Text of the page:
Tuesday, November 28, 2006

10 Steps to Starting a Company Blog, new article up at Marketing Profs

I have a new article up at Marketing Profs, "Ten Steps to Starting a Company Blog". It's a primer for companies and businesses that are considering a jump into the blogosphere, but aren't sure how to go about it.

It's a premium article(Marketing Profs membership required), but I wanted to summarize 3 main areas that I tried to stress in the piece:

1 - Understanding up-front that a blog is a LONG-TERM investment. You can't start one and drop it after a week if you don't think you are getting anything out of it. It's like a garden, it takes time to produce, and you have to work at it. I wanted to spell out what the requirements would be beforehand, so companies could decide for themselves if they are willing to make the commitment, because starting a blog and then letting it die due to inactivity is FAR worse than never blogging at all.

2 - Writing the blog from the READER'S point of view. Give the readers a reason to come check your blog out(Hint: They aren't waiting for a chance to hear you pimp your own products, really they aren't). Tailor your offerings so that you provide information that THEY want, and that will help THEM, and they'll be MUCH more likely to listen to the occasional post about your products. A perfect example of this is the blog MasiGuy. Tim Jackson is a brand manager for Masi bicycles, but note that his blog isn't about Masi products, it's about cycling. Sure he mentions Masi products from time to time, but the focus is on his love of cycling, and as a result, his blog appeals to fellow cycling enthusiasts, and as a result, he has exposed countless readers to Masi products, that otherwise would have likely never encountered the brand. Remember to keep your audience's wants and needs in mind when crafting your content.

3 - Have a comment policy in place before you start blogging. Comments are the lifeblood of a blog, and you need to take every step possible to make it as painless as possible for your community to give you feedback. I talk about the need to be careful in responding to negative or even antagonistic comments, as in almost every case, YOUR response will carry far more weight than the commenter. Also, make every effort to have comments show on your blog as quickly as possible. If you moderate comments, make sure you constantly have someone available to approve incoming comments. You cannot afford to wait 2-3 days over the weekend to let comments go through, that's one of the fastest ways to kill interest in your blog. Remember, it's all about the community!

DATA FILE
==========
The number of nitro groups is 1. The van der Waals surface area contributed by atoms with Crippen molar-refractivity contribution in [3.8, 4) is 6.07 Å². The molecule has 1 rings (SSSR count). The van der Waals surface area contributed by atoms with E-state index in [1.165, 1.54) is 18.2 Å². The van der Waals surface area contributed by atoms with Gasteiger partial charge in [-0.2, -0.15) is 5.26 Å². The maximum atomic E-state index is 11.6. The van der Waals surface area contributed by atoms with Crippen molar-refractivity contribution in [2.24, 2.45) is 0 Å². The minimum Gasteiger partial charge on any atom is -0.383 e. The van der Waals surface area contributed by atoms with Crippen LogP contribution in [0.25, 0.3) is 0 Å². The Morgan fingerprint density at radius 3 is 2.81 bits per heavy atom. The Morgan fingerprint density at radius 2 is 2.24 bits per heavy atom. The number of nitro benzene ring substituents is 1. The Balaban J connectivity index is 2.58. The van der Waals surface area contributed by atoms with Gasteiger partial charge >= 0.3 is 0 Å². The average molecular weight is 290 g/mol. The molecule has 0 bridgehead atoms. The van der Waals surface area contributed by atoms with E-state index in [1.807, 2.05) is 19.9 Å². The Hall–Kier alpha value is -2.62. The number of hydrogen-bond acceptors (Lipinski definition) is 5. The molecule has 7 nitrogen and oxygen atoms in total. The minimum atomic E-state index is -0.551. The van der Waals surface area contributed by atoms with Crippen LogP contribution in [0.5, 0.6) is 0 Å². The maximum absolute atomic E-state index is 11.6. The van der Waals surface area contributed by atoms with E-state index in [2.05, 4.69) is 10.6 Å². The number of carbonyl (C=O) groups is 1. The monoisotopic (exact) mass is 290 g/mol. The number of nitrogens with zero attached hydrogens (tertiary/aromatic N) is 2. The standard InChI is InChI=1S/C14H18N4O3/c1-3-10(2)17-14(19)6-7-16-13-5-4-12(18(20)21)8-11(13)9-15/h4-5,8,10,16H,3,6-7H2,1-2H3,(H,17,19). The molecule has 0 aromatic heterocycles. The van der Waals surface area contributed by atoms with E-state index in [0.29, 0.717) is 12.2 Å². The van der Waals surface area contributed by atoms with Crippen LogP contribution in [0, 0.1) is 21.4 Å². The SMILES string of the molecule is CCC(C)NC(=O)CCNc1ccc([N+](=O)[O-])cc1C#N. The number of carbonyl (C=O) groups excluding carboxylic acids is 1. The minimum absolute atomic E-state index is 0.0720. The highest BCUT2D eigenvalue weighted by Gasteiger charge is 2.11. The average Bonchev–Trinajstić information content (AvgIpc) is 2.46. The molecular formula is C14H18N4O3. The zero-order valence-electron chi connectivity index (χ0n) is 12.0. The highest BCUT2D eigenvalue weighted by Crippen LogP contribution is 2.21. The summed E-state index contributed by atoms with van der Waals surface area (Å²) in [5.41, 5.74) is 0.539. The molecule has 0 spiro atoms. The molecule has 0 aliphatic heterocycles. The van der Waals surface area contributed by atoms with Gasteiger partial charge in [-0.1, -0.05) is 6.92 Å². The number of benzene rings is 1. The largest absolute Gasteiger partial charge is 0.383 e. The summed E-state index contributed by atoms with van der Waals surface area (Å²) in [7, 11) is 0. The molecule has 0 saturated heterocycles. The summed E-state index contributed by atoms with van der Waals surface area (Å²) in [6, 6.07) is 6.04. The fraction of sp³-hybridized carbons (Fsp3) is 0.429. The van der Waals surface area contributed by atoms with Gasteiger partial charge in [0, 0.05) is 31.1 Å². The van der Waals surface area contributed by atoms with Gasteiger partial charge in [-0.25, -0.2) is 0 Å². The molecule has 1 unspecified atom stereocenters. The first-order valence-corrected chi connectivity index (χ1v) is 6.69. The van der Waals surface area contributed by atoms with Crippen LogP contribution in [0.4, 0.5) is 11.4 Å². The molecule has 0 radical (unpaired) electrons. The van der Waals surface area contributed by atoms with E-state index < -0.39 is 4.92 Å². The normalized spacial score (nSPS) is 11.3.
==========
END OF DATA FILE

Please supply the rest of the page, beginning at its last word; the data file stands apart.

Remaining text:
Check it out if you have a chance. If your thinking about joining the blogosphere but aren't sure how to do it, this walks you through the process step-by-step.

Also, on a completely unrelated note, I wanted to thank Steve, SteveMax, Nancy, Dante, Jennifer, Uno Technology, Imaginacya, James, Ariel, and Sandi for adding The Viral Garden to their Technorati Favorites. If you'd like to add The Viral Garden to your Technorati Favorites, just click on the logo below, and I'll be happy to add your blog to my favorites, and also link to your blog here. Thanks!

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J.D. said...

It says that I can't read your article, Mack, because I am not an annual premium member of Marketing Profs. Is this something new? When did this happen?

I enjoyed reading Marketing Profs, but not for $50 a year. I hate to say it, but when a blog starts charging a monthly fee, it sort of stops being a blog and starts being a magazine.

Any chance of getting the full article here? Because I was looking forward to reading it.

Mack Collier said...

Marketing Profs isn't a blog, it's a marketing website. Daily Fix is its blog, and that is of course still free.

Every week MP puts out several new articles, and one of those articles are available only to premium customers, and this week my article was the one that was picked as the premium article.

Ann can comment better, but Marketing Profs has a ton of stuff available, thousands of marketing articles, podcasts, virtual seminars, everything. If you are in the industry, it's money very well spent.

Can't repost the entire article here, because that wouldn't be fair to Marketing Profs, so that's why I tried to summarize the main points here for those that aren't subscribers. I'll edit the post to make it a bit clearer that it's a premium article.

Tim Jackson- Masi Guy said...

Jeez, you make me sound all smart and stuff. Now people are going to have expectations... no more slinking away with dumb luck.

Thank you for the generous compliments.

Ann Handley said...

Great job with your summary, Mack!

To answer you question, JD...Mack's correct: MarketingProfs is an online resource for marketers offering articles, virtual seminars, templates, how-to guides, and the like. The Daily Fix is the MarketingProfs blog. There's a lot of free content on the site -- including most of the articles and (of course) the blog itself. But each week we publish one of seven articles as a Premium article - this week, we shone the light on Mack's.

So yes, Premium members only can read Mack's article...but it's a relatively small price to pay for the rich resource of material. And again, most of it IS still free....!

Roger von Oech said...

Your points #2 and #3 almost make me want to pony up the money so that I can read the other seven tips on the premium site.

I have to keep reminding myself about #2 (even though I see it violated in other blogs as well).

Order Stemulite said...

In my opinion, setting up a blogging schedule should be up at the very top of the list. The worst thing that can happen for a company is to roll out its blog without having a firm schedule in place. Trying to throw together posts under pressure and getting others to chime in is very difficult considering others have their own responsibilities.